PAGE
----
“These were young men from the Zbrojovka arms factory, they were rude and coarse. But there were also people who came back from Nazi concentration camps, and they were ok. The parts of the march that they supervised were fine, no swearing, no beating, they didn’t pull earrings out of women’s ears. But the Zbrojovka men, they were really bad, drunk and armed like bandits.”
On the first night, the march stopped in Pohořelice, half way between Brno and the border. Women and children were given shelter in some barns. They locked the doors, but this did not protect them. Ms Ranzenhorefová says Romanian soldiers arrived, and all hell broke loose.
“They came on two trucks. They broke in, and began raping the women. There was shooting… it was really horrible. Nobody talks about that. It was worse than the march. There, people were beaten, and they tore their earrings off, and took their rings, some people died, but in the camp, it was like a slaughterhouse. The next morning, at around 4 AM, I got up and wanted to continue walking, and I saw they were loading the trucks with corpses.”
“I also saw a woman who carried a baby that was crying. One of the guards began yelling at her to make the baby stop. But it didn’t, so he took the baby and threw it into the field. I think he killed it. And I also saw this old man; he said he couldn’t walk anymore, and he sat down on the side of the road. I came up to him and offered help. I took his hand but he was dead. He sat down and died.”
By the time the march reached the border, Marie Ranzenhoferová had had enough. She took broke away from the march, and caused big problems for the guards because several hundred people followed her.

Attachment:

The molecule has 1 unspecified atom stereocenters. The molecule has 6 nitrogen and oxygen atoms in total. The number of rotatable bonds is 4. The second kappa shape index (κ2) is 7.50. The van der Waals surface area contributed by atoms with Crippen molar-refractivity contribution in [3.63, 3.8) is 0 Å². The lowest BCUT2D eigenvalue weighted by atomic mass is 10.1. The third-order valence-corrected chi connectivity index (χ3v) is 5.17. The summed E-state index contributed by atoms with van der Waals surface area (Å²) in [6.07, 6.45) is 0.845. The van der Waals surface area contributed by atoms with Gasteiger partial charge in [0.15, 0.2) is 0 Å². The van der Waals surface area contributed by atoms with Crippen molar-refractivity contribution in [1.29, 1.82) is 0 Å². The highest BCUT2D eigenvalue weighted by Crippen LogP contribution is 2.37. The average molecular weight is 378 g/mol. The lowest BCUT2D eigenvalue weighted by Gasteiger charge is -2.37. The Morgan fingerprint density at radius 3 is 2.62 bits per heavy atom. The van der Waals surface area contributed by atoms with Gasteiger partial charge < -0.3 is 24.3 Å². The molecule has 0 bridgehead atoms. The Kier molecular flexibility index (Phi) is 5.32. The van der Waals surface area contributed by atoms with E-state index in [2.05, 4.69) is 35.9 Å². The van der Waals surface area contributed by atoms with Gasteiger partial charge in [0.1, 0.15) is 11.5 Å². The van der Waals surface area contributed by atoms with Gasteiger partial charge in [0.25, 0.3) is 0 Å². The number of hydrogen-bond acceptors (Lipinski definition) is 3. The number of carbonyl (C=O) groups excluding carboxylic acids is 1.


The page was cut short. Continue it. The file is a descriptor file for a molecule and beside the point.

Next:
“At a crossroads near Mikulov, there was a hill, and I thought, ‘I am not walking up that hill, and no brat will make me; I will go when I myself feel like it. So I took off, and started walking towards the village of Perná, and some 700 people followed me.”
Thanks to her knowledge of both German and Czech, Marie Ranzenhoferová was able to stay in that village working for the new administration. She later moved to Mikulov, where she’s lived ever since. She even came face to face with the young guard whom she saw killing the baby – and who meanwhile became a respected citizen of Mikulov.
“I was thinking of what I should do – if I should tell anyone. But then I thought – why? What he did could not be undone, so let him live with his conscience, if he had any. But it was already the 1960s, and I don’t think he recognized me. But maybe he did – because whenever we met, he was always somewhat shamefaced.”
Some historians believe that the Brno death march was triggered by a speech Czechoslovak president Edvard Beneš delivered in Brno on May 12, 1945. In it, he said Germans as a nation must suffer a great punishment for what they did during the war. Marie Ranzenhoferová says that as a politician, he should have been aware of the consequences his words might have.
“President Beneš studied diplomacy at the Sorbonne in Paris, but either he was not much of a diplomat – or else he was a sadist. He must have realized what his speech, and later the decrees, would bring about. Apologies won’t help here. They can apologize as much as they want – but it’s not their fault. Do they want to apologize for the drunk factory guys? Or for President Beneš? I think all the evil came from his policies, I can’t help myself. What should be done? Abolish the Beneš decrees.”